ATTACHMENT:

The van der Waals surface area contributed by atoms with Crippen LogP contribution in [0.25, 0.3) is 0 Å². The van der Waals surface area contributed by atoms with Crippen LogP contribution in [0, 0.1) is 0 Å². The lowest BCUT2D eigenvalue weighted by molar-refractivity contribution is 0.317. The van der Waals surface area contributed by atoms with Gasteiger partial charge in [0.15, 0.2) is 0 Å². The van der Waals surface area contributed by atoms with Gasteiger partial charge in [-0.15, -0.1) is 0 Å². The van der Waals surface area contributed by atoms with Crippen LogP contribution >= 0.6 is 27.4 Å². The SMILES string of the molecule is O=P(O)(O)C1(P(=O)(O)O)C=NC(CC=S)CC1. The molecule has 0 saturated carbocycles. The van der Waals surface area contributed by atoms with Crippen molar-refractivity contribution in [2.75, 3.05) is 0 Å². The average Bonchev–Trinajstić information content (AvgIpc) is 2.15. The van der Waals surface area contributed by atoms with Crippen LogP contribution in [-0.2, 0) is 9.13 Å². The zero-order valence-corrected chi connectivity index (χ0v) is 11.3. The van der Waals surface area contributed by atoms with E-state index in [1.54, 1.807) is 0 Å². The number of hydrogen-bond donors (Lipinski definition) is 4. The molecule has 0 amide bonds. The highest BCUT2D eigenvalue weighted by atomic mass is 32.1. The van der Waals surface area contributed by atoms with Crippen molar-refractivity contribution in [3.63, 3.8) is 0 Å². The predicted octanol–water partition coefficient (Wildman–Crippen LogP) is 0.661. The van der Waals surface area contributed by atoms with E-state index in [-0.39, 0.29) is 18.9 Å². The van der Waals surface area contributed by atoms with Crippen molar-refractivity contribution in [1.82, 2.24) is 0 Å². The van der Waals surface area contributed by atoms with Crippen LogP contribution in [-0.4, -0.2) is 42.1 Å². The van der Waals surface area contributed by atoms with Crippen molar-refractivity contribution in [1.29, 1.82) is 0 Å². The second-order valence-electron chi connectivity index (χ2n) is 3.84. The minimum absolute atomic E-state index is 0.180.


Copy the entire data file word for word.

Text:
The van der Waals surface area contributed by atoms with Crippen LogP contribution in [0.25, 0.3) is 0 Å². The van der Waals surface area contributed by atoms with Crippen LogP contribution in [0, 0.1) is 0 Å². The lowest BCUT2D eigenvalue weighted by molar-refractivity contribution is 0.317. The van der Waals surface area contributed by atoms with Gasteiger partial charge in [0.15, 0.2) is 0 Å². The van der Waals surface area contributed by atoms with Gasteiger partial charge in [-0.15, -0.1) is 0 Å². The van der Waals surface area contributed by atoms with Crippen LogP contribution >= 0.6 is 27.4 Å². The SMILES string of the molecule is O=P(O)(O)C1(P(=O)(O)O)C=NC(CC=S)CC1. The molecule has 0 saturated carbocycles. The van der Waals surface area contributed by atoms with Crippen molar-refractivity contribution in [2.75, 3.05) is 0 Å². The average Bonchev–Trinajstić information content (AvgIpc) is 2.15. The van der Waals surface area contributed by atoms with Crippen LogP contribution in [-0.2, 0) is 9.13 Å². The zero-order valence-corrected chi connectivity index (χ0v) is 11.3. The van der Waals surface area contributed by atoms with E-state index in [1.54, 1.807) is 0 Å². The number of hydrogen-bond donors (Lipinski definition) is 4. The molecule has 0 amide bonds. The highest BCUT2D eigenvalue weighted by atomic mass is 32.1. The van der Waals surface area contributed by atoms with Crippen molar-refractivity contribution in [3.63, 3.8) is 0 Å². The predicted octanol–water partition coefficient (Wildman–Crippen LogP) is 0.661. The van der Waals surface area contributed by atoms with E-state index in [-0.39, 0.29) is 18.9 Å². The van der Waals surface area contributed by atoms with Crippen molar-refractivity contribution in [1.82, 2.24) is 0 Å². The van der Waals surface area contributed by atoms with Crippen LogP contribution in [-0.4, -0.2) is 42.1 Å². The van der Waals surface area contributed by atoms with Crippen molar-refractivity contribution in [1.29, 1.82) is 0 Å². The second-order valence-electron chi connectivity index (χ2n) is 3.84. The minimum absolute atomic E-state index is 0.180.